Budget  

Pensions annual allowance set to be cut

Pensions annual allowance set to be cut

The autumn Budget is expected to bring a cut to the annual allowance, reducing the tax relief available to savers, according to predictions from Royal London.

In a 19 page-long paper entitled Pension Tax Relief: Where will the Chancellor’s Budget axe fall?, the mutual insurer lists potential changes to tax relief and assigns a likelihood to each.

According to Royal London, the most likely change would be a reduction of the annual allowance - a limit on the amount that can be contributed to pensions each year, while still receiving tax relief - from the current £40,000 to £35,000 or £30,000.

This would mean that more than 100,000 higher earners would lose tax relief of up to £4,000 each, the insurer said.

It follows Chancellor of the Exchequer Philip Hammond's speech at the IMF annual meeting in Bali on Friday (12 October), where he hinted once more at changes to pensions tax relief, saying he considered the giveaways "eye-wateringly expensive".

A reduction to the tapered annual allowance, from £150,000 to £125,000, also had a high probability.

This would be applied to high earners, and means that for every £2 of income above £150,000 per annum, £1 of annual allowance could be lost.

Measure             

Likelihood

Annual Allowance: across-the-board cut to £35k or £30k

8/10

Annual Allowance: threshold at which high earners start to face reduced allowance cut from £150k to £125k

8/10

Annual Allowance: special ‘Money Purchase Annual Allowance’ cut further from £4k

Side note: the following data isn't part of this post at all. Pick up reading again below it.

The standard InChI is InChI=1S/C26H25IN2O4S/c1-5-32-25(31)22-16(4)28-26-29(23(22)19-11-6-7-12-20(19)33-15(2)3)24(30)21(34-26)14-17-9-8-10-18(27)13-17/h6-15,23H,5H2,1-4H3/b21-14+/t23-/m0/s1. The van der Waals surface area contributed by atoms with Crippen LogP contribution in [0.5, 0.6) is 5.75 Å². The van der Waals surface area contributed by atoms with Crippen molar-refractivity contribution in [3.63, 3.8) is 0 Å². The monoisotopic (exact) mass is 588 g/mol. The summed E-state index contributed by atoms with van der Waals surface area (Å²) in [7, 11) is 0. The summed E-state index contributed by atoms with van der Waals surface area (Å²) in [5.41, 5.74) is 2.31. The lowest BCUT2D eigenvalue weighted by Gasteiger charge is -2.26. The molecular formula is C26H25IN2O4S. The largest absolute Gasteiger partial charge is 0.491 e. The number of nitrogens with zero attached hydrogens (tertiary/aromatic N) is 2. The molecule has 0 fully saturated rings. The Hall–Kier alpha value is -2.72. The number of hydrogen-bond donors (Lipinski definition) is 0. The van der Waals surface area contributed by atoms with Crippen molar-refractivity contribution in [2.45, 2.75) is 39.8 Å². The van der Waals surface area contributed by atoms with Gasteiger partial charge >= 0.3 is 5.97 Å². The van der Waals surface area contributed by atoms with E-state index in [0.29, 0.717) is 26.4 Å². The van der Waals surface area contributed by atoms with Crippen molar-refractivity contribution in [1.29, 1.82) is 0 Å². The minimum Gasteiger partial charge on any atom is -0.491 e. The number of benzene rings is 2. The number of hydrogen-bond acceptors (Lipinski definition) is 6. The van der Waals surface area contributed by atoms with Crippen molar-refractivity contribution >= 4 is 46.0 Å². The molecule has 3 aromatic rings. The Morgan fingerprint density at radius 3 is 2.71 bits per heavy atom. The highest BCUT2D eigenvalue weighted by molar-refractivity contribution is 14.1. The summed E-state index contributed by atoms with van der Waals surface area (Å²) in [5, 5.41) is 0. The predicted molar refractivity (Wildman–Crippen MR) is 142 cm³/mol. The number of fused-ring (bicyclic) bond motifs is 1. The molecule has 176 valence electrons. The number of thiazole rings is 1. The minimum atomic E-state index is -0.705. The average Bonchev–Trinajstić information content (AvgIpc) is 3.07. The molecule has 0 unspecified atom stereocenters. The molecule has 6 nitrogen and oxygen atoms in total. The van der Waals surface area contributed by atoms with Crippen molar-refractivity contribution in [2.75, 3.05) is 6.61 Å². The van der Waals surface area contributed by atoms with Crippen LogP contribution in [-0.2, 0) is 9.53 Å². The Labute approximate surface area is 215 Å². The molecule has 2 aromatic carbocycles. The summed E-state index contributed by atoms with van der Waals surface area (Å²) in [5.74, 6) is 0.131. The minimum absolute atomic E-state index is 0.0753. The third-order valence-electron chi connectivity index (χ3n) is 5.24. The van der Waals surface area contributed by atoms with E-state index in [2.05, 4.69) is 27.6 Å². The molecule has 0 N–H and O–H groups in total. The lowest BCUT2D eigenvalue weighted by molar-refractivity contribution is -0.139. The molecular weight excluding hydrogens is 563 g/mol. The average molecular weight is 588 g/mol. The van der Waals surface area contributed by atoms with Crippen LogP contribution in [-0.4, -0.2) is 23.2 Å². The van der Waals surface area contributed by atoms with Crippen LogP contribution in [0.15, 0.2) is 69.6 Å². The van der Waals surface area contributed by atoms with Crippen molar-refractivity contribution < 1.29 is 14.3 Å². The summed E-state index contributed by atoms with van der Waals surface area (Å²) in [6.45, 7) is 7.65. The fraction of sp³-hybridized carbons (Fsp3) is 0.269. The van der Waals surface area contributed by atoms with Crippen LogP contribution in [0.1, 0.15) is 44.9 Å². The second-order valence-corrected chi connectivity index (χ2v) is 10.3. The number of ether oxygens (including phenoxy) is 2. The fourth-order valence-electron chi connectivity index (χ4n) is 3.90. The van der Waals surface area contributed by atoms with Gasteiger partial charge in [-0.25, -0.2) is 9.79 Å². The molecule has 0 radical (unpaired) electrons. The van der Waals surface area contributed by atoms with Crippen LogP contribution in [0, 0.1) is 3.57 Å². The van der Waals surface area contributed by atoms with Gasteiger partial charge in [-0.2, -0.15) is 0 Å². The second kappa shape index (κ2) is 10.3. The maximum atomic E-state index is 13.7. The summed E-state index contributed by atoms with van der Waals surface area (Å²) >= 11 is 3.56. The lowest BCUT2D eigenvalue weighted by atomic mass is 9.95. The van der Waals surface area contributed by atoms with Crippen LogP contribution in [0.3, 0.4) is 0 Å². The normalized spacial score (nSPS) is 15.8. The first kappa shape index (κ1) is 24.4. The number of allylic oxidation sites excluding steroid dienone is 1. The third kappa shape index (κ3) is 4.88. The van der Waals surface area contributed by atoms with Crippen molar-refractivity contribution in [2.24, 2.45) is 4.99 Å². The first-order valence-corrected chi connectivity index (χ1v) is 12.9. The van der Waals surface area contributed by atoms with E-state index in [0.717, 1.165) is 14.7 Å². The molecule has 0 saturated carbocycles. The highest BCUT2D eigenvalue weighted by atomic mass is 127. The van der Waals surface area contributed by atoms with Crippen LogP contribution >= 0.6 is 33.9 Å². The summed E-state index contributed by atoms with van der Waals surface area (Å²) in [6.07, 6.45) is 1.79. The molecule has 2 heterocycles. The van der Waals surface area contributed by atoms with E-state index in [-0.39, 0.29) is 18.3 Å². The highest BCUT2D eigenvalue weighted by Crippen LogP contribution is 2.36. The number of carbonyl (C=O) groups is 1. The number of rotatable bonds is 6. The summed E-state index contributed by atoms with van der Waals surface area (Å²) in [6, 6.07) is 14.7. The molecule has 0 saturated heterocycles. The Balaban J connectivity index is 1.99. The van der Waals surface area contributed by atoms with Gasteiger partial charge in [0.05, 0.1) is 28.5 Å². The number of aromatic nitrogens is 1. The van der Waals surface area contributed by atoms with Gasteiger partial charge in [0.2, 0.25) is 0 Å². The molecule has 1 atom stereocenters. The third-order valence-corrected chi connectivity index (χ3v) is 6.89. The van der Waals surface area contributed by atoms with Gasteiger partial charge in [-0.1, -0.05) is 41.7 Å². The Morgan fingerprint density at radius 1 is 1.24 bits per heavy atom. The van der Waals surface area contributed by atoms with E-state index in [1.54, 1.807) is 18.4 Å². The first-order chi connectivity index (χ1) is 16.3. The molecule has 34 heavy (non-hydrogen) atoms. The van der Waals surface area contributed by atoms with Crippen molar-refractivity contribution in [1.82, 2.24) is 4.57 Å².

3/10

Lifetime Allowance: freeze or cut from £1.03m

4/10

Tax free lump sums – new cap introduced

2/10

Detailed changes – eg reduction in ability to ‘carry forward’ unused allowances from previous years

3/10

Radical reform – eg ‘flat rate’ tax relief for all savers

1/10

Sir Steve Webb, director of policy at Royal London and former pensions minister, said time and again, pension tax relief had been the go-to source of money for cash-strapped chancellors.

He said: "Pensions should be a long-term business where people can plan with confidence for their retirement, knowing that the tax rules around pension saving will be stable. 

"But the chancellor will find it hard to raise other, more visible, forms of taxation and is likely to revert to the ‘salami-slicing’ of pension tax relief. 

"We fear that the amount people can contribute into their pensions each year will be cut yet again, sending out entirely the wrong message at a time when we need people to be saving more, not less."

FTAdviser reported on Friday that the government has ruled out a single rate of pension tax relief, due to the lack of consensus that a more radical reform is needed.

As the government plans to provide an extra £20.5bn funding for the NHS by 2023 to 2024, pension tax relief has been viewed as one of the likely targets of cuts in the next Budget.

However, according to Royal London, the government is also facing other big spending pressures, such as the need to improve public sector pay, to deal with concerns over universal credit and to meet rising social care costs.

The insurer also noted that political commitments mean that raising other taxes such as income tax, VAT, petrol duties or corporation tax rates would be very difficult.

Finally, pension tax relief costs the government about £25bn per year - net of the tax paid by today’s pensioners -, which has risen sharply in recent years, it added.

maria.espadinha@ft.com